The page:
"FROM Production.Product;", sourceConnection);
            SqlDataReader reader =
                commandSourceData.ExecuteReader();

            // Open the destination connection. In the real world you would 
            // not use SqlBulkCopy to move data from one table to the other 
            // in the same database. This is for demonstration purposes only.
            using (SqlConnection destinationConnection =
                       new SqlConnection(connectionString))
            {
                destinationConnection.Open();

                // Set up the bulk copy object. 
                // Note that the column positions in the source
                // data reader match the column positions in 
                // the destination table so there is no need to
                // map columns.
                using (SqlBulkCopy bulkCopy =
                           new SqlBulkCopy(destinationConnection))
                {
                    bulkCopy.DestinationTableName =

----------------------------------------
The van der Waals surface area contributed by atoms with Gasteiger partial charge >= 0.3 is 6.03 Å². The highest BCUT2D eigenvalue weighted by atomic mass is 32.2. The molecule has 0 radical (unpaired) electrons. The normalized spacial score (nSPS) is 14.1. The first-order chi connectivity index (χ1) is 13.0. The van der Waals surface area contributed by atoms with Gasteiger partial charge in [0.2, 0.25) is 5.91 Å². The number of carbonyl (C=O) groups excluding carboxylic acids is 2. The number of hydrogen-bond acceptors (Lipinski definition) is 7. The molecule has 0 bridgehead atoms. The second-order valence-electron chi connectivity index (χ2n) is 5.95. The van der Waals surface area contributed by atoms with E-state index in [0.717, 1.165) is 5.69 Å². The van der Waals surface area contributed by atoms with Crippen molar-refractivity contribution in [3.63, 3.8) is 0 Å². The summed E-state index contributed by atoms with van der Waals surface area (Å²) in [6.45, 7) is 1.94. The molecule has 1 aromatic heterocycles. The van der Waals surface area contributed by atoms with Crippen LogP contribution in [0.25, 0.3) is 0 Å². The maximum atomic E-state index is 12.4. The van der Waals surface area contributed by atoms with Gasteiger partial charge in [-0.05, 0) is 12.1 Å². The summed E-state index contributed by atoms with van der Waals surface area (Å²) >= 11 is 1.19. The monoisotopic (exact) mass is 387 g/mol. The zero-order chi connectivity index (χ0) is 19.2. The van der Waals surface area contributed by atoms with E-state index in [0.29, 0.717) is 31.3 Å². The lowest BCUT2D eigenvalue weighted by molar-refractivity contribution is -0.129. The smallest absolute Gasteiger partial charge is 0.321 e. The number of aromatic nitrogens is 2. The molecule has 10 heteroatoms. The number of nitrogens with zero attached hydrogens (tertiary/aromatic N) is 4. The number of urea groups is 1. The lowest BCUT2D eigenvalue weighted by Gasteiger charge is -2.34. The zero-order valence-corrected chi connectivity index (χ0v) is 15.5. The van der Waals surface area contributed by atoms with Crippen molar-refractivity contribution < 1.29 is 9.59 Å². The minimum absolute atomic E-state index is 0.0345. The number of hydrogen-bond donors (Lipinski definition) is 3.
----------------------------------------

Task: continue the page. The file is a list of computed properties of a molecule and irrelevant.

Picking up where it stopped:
"dbo.BulkCopyDemoMatchingColumns";

                    try
                    {
                        // Write from the source to the destination.
                        bulkCopy.WriteToServer(reader);
                    }
                    catch (Exception ex)
                    {
                        Console.WriteLine(ex.Message);
                    }
                    finally
                    {
                        // Close the SqlDataReader. The SqlBulkCopy
                        // object is automatically closed at the end
                        // of the using block.
                        reader.Close();
                    }
                }

                // Perform a final count on the destination 
                // table to see how many rows were added.
                long countEnd = System.Convert.ToInt32(
                    commandRowCount.ExecuteScalar());
                Console.WriteLine("Ending row count = {0}", countEnd);
                Console.WriteLine("{0} rows were added.", countEnd - countStart);
                Console.WriteLine("Press Enter to finish.");
                Console.ReadLine();
            }
        }
    }

    private static string GetConnectionString()